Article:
Project Mayflower

PROJECT MAYFLOWER reveals a previously hidden chapter in British-American history and tells how an underdog became an unexpected international hero.  It is a true story of courage, conflict and consequences.

Mayflower II sailed into New York Harbor on July 1, 1957 as the world cheered. Just nine months earlier a secret British Foreign Office memo called it as an “embarrassing ship” and the Americans considered it a “publicity stunt.” Then fate intervened. England started a “War of Choice” in the Middle East, the British pound collapsed and United States felt betrayed. Europe formed a Common Market that excluded Britain and the world’s two great democracies stumbled.

The wooden ship being built by a flamboyant Englishman was suddenly pulled to center stage of a drama about saving the “Special Relationship” and finding new markets for British products that might soon be slapped with tariffs. The “Code of Silence” that kept this story hidden for more than sixty years has finally been broken thanks to declassified government documents from the U.S. and U.K., access to a special archive and good detective work.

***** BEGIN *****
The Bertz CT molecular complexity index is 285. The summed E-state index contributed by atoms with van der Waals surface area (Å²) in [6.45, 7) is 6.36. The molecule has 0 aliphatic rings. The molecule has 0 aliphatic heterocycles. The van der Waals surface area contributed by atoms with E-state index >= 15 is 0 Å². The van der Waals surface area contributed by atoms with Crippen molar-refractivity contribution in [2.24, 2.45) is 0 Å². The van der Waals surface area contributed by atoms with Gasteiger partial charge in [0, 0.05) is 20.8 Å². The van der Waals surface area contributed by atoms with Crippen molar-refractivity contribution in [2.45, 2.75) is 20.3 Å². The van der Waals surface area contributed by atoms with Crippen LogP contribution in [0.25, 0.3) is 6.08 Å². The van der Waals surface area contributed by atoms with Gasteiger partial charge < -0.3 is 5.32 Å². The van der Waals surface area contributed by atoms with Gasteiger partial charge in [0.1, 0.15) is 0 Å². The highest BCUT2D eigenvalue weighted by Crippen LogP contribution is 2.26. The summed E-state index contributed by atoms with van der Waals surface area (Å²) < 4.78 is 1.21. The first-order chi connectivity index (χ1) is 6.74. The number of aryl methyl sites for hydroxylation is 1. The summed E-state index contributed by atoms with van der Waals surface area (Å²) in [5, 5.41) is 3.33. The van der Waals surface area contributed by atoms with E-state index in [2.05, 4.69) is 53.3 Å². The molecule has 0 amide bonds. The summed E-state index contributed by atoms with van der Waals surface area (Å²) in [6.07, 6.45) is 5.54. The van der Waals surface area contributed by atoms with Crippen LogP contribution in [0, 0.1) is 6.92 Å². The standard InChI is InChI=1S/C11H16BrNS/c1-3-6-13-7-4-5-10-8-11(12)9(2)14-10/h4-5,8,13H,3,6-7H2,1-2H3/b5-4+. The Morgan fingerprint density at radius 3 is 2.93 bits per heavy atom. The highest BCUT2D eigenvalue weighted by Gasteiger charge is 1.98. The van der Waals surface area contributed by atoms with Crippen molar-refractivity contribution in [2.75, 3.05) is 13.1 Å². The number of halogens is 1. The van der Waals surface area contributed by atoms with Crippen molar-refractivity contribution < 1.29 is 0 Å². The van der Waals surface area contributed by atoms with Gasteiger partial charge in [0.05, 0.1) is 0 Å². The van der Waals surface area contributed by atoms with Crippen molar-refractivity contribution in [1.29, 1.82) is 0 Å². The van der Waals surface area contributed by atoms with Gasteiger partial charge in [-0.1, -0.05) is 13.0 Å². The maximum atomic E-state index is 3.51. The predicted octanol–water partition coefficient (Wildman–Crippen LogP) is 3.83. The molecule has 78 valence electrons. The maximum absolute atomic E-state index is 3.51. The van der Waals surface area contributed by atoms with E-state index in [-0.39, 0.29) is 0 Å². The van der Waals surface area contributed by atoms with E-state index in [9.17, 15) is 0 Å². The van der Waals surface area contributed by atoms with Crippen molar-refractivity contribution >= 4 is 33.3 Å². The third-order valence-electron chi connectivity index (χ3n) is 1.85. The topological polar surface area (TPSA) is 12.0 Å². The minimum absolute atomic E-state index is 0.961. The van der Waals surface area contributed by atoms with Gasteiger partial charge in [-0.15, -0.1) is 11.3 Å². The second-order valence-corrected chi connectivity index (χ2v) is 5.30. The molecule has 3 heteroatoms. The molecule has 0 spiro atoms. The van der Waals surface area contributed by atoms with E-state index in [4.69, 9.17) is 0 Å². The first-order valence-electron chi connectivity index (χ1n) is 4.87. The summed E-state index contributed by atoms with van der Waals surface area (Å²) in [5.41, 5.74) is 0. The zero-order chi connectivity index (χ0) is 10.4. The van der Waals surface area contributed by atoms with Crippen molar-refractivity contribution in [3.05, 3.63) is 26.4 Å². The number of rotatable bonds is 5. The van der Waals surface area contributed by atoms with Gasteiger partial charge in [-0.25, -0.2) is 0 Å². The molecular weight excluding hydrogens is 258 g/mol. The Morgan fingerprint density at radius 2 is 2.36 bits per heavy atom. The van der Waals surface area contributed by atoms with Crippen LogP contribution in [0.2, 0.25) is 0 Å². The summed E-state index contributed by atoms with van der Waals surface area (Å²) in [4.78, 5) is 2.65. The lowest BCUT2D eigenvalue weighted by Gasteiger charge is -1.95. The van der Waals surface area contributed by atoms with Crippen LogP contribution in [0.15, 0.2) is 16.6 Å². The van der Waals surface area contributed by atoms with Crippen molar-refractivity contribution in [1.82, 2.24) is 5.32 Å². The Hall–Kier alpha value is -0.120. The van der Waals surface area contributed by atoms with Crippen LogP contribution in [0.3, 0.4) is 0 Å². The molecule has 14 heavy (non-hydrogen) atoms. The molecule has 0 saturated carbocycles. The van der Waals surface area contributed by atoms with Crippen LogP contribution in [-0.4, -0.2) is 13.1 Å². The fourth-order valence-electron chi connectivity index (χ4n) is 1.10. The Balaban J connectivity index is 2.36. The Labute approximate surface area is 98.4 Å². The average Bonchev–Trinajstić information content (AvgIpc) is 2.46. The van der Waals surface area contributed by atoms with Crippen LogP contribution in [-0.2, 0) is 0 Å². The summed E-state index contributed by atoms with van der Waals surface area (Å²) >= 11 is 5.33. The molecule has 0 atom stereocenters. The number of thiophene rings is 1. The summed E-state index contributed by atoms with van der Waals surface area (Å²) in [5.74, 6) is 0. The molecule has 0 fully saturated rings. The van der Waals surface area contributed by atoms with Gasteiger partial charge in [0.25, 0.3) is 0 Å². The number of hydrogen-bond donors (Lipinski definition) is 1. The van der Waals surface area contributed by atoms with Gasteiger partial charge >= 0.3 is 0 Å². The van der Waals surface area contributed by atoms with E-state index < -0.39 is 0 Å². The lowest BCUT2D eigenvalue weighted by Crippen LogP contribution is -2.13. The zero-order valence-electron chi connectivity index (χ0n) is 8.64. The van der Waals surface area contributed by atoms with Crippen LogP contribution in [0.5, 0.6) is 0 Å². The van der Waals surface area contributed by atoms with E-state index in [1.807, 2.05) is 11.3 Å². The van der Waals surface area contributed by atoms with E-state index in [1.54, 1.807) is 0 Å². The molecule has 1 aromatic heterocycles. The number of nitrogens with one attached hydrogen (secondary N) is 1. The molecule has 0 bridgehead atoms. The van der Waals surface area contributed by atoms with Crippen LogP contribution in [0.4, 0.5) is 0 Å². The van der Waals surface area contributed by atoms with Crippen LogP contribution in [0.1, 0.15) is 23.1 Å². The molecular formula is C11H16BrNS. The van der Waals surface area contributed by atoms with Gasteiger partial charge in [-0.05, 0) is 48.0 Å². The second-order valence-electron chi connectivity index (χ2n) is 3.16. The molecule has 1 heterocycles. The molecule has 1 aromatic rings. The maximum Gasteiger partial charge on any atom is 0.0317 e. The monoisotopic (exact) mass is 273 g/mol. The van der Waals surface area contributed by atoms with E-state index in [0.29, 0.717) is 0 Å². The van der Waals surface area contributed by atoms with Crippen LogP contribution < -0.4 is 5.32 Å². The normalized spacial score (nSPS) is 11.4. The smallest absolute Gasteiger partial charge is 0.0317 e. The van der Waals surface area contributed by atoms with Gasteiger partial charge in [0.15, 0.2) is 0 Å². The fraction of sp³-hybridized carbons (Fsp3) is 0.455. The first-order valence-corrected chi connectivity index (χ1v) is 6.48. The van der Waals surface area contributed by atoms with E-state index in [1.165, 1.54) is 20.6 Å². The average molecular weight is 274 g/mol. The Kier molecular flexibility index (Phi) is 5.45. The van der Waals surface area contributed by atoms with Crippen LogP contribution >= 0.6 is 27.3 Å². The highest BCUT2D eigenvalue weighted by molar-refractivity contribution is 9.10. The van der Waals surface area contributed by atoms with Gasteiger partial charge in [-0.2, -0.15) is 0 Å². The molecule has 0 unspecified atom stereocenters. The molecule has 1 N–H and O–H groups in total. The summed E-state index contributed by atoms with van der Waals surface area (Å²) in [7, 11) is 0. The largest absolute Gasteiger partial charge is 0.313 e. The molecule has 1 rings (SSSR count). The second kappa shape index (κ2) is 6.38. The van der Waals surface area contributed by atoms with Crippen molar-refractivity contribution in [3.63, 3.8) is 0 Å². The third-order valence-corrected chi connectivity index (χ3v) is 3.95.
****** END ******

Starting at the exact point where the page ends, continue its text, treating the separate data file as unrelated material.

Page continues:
Just weeks before sailing past the Statue of Liberty, the ship’s cargo of treasure chests was quietly unloaded in Plymouth and no one was talking.  When asked about them the answer was “Don’t know,” “Didn’t see anything,” “Heard nothing.” There was also an unexplained $500,000.  The ship cost $600,000 to build, but only $100,000 was clearly identified. Where did the rest come from?  Why was the U.S. Navy flying overhead?  How did a secret meeting between President Eisenhower and Prime Minister Macmillan change the importance of the voyage just a month before it began? The United States government finally confirmed that the Mayflower II was “a famous ship in her own right” in 2020 when she was added to its list of National Historic Sites.

There’s more to the story than meets the eye.

By Richard Stone ©2021 

Available in 2021.